TITLE III - SAFEGUARDING THE INTEGRITY OF THE CRIMINAL JUSTICE SYSTEM
Sec. 3001 - Increasing the Penalty for Using Physical Force to Tamper with Witnesses, Victims, or Informants.
Raises the penalty for using physical force or attempting physical force to tamper with a witness from a maximum imprisonment of 10 years to a maximum imprisonment of 20 years. This section also adds a conspiracy section to the tampering and retaliating against a witness statutes so that whoever conspires to commit any of the offenses shall be subject to the same penalties as those prescribed for the offense the commission of which was the object of the conspiracy.
Sec. 3002. Correction of Aberrant Statutes to Permit Imposition of Both a Fine and Imprisonment.
Corrects certain statutes in title 18 and title 28 to allow for both the imposition of a fine and a sentence of imprisonment.
Sec. 3003. Reinstatement of Counts Dismissed Pursuant to a Plea Agreement.
Allows the District Court to reinstate any charges that are dismissed as a result of a plea agreement if the guilty plea is vacated on the motion of the defendant.
Sec. 3004. Appeals from Certain Dismissals.
Amends the statute that allows the United States to appeal an order of a District Court dismissing an indictment to clarify that any part of any count of the dismissed indictment may be appealed.
Sec. 3005. Clarification of Length of Supervised Release Terms in Controlled Substance Cases.
Clarifies that the longer periods of supervised release set forth in title 21 for certain drug related crimes are not superseded by the shorter terms set forth in the general supervised release statute of title 18.
Sec. 3006. Authority of Court to Impose a Sentence of Probation or Supervised Release When Reducing a Sentence of Imprisonment in Certain Cases.
Clarifies that in certain cases where the court has reduced the term of imprisonment because the defendant is over the age of 70 and has served at least 30 years, the court may impose a period of supervised release.
Sec. 3007. Clarification That Making Restitution Is a Proper Condition of Supervised Release.
Clarifies that the need to provide victims with restitution in a case is a factor to be considered by the court in determining whether to include a term of supervised release in a defendant's sentence.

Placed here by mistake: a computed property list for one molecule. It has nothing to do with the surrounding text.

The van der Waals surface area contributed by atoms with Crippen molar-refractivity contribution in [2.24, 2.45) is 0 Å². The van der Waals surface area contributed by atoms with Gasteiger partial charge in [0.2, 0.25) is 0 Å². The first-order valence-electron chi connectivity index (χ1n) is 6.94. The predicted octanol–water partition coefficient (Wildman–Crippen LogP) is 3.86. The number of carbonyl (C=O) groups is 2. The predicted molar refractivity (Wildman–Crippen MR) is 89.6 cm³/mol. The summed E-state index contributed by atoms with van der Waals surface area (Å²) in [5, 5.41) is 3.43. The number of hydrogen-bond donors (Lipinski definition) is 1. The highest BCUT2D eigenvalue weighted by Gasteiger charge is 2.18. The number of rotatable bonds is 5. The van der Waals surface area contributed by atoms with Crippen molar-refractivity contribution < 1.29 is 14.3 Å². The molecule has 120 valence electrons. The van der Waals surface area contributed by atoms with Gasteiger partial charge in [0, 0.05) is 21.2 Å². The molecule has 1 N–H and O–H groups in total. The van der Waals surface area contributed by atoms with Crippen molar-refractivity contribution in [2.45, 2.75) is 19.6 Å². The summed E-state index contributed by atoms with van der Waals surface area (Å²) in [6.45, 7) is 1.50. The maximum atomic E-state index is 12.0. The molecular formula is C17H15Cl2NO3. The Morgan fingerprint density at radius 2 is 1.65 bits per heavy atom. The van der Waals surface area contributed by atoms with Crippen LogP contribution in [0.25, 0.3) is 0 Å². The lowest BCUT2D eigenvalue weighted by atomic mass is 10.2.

TITLE IV - CRIMINAL LAW TECHNICAL AMENDMENTS ACT OF 2002
Sec. 4001. Short Title.
This section provides that the short title of this section shall be the "Criminal Law Technical Amendments Act of 2002."
Sec. 4002. Technical Amendments Relating to Criminal Law and Procedure.
This section makes over 60 separate technical changes to various criminal statutes by correcting missing and incorrect words, margins, punctuation, redundancies, outmoded fine amounts, cross references, and other technical and clerical errors. This section incorporates H.R. 2137, which was reported from the House Judiciary Committee on July 10, 2001, and which passed the House on July 23, 2001.
Sec. 4003. Additional Technicals.
Makes minor, additional technical corrections to Federal criminal statutes.
Sec. 4004. Repeal of Outmoded Provisions.
Repeals outdated provisions in the criminal code.
Sec. 4005. Amendments Resulting from Public Law 107-56.
Makes technical amendments to the USA Patriot Act.
Sec. 4006. Cross-reference Correction.
This section makes technical corrections to the International Convention for the Suppression of Terrorist Bombings.
TITLE V - PAUL COVERDELL FORENSIC SCIENCES IMPROVEMENT GRANTS
Sec. 5001. Paul Coverdell Forensic Sciences Improvement Grants.
Amends the Paul Coverdell National Forensic Sciences Improvement Act of 2000 to permit local crime labs to receive grants.
Sec. 5002. Authorization of Appropriations.
Section 5002 authorizes to be appropriated for each of fiscal years 2002 through 2007 such sums as necessary for the Center for Domestic Preparedness of the Department of Justice; the Texas Engineering Extension Service of Texas A&M University; the Energetic Materials Research and Test Center of the New Mexico Institute of Mining and Technology; the Academy of Counterterrorist Education at Louisiana State University; the National Exercise, Test, and Training Center of the Department of Energy, located at the Nevada test site; the National Center for the Study of Counter-Terrorism and Cyber-Crime at Norwich University; and the Northeast Counterdrug Training Center at Fort Indiantown Gap, Pennsylvania.